Increased Salaries Do Not Create Increased Production

Increased Salaries Does Not Necessarily Mean Increased Production

Contrary to the common misconception, studies show that salary is not the ultimate motivator at work. Sure, salary is important as skilled workers aren’t going to stay in jobs that fail to offer, at the very least, a competitive salary. However, retaining those employees and keeping them motivated doesn’t come from boosting their bank accounts. There are plenty of over-qualified people working for lower salaries because they enjoy their working environment.

One recent study assigned two different groups of people to the same data-entry task and, while the groups were not made aware of each other, one was paid considerably more than the other. The study found that production was pretty much the same despite the difference in pay. This study proved what many experts have been saying for years: Higher pay does not equal higher production.

Instead, production comes from work satisfaction as a satisfied employee is a motivated employee.

People Are Team Players

Most people are naturally team players and being part of a team — having others rely on you and you rely on others — is a key motivator in the workplace. People don’t want to let their colleagues down and, at the same time, people enjoy feeling like they are useful. Workers need to sense that they are relied upon and it is important that businesses reinforce that feeling of usefulness among staff.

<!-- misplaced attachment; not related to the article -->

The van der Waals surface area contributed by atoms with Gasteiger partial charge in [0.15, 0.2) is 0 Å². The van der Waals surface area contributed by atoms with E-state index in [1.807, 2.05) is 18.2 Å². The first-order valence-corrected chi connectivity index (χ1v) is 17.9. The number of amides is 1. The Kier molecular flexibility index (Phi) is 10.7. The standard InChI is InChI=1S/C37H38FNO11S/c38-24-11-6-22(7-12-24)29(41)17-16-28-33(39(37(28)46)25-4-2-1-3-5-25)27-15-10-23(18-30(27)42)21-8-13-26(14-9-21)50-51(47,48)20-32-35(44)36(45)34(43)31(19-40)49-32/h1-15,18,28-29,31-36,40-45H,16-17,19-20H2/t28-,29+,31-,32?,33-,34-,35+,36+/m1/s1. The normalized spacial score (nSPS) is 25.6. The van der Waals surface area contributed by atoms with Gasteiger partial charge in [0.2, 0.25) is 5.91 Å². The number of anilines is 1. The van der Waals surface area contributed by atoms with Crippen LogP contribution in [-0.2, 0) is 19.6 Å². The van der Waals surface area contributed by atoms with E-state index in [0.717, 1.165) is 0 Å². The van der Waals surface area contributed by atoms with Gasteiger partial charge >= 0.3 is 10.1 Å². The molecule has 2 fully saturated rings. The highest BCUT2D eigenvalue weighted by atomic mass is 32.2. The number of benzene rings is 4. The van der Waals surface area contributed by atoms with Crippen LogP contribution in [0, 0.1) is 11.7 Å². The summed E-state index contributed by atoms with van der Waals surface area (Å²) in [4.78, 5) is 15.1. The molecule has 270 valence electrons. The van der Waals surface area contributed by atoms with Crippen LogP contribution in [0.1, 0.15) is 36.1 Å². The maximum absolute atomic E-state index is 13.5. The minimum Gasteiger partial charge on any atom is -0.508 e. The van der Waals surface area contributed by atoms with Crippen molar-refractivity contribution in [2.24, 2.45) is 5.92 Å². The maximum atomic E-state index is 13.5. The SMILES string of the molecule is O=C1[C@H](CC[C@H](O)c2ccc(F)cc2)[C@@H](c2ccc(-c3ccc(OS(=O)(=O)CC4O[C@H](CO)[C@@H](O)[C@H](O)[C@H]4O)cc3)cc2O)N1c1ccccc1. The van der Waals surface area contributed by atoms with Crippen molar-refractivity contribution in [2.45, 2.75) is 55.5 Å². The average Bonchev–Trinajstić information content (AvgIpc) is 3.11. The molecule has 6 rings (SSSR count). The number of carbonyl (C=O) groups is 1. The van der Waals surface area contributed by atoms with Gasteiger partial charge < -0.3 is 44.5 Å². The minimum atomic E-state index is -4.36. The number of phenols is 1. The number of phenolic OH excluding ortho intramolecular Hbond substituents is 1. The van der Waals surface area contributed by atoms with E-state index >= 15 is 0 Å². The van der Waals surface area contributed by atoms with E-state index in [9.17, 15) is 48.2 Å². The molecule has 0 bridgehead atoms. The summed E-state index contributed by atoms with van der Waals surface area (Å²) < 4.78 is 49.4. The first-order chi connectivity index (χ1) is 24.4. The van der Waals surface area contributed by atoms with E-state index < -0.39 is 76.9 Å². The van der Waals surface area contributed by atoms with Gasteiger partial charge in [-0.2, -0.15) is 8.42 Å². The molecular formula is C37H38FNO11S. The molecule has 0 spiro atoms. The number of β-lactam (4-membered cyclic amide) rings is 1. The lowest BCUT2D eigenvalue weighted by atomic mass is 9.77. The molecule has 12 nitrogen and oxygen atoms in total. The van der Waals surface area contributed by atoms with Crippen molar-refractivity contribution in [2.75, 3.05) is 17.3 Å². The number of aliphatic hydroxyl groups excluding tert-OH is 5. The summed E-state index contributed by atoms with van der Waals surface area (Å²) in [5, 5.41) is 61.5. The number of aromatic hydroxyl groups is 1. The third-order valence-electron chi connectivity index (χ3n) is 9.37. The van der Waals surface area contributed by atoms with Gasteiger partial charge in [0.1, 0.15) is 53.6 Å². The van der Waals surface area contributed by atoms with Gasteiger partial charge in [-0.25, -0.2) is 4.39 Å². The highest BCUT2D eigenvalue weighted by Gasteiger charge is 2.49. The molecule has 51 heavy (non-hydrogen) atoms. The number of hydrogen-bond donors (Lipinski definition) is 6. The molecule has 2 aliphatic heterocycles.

Unfortunately, people, overall, are becoming increasingly dissatisfied with work over the last few decades. Baby boomers, for the most part, reported a high rate of job satisfaction whereas the percentage of satisfied employees has plummeted in more recent years. This trend may be in part due to a changing culture, but experts have concluded it’s a bit more than that.

Appreciation Goes a Long Way

It’s true that workers want job security, benefits and competitive pay, but they also want to feel their skills and abilities are being used and appreciated. It is essential that management recognize an employee’s job performance and keep the airways of communication open. Workers don’t want to feel like their boss is micromanaging their every move. They want to feel autonomous and respected for what they bring to the workplace.

People are always going to wish for a better salary, but that wish doesn’t mean they won’t perform. The fact is, successful businesses are driven by satisfied employees and satisfied employees are not driven by money alone.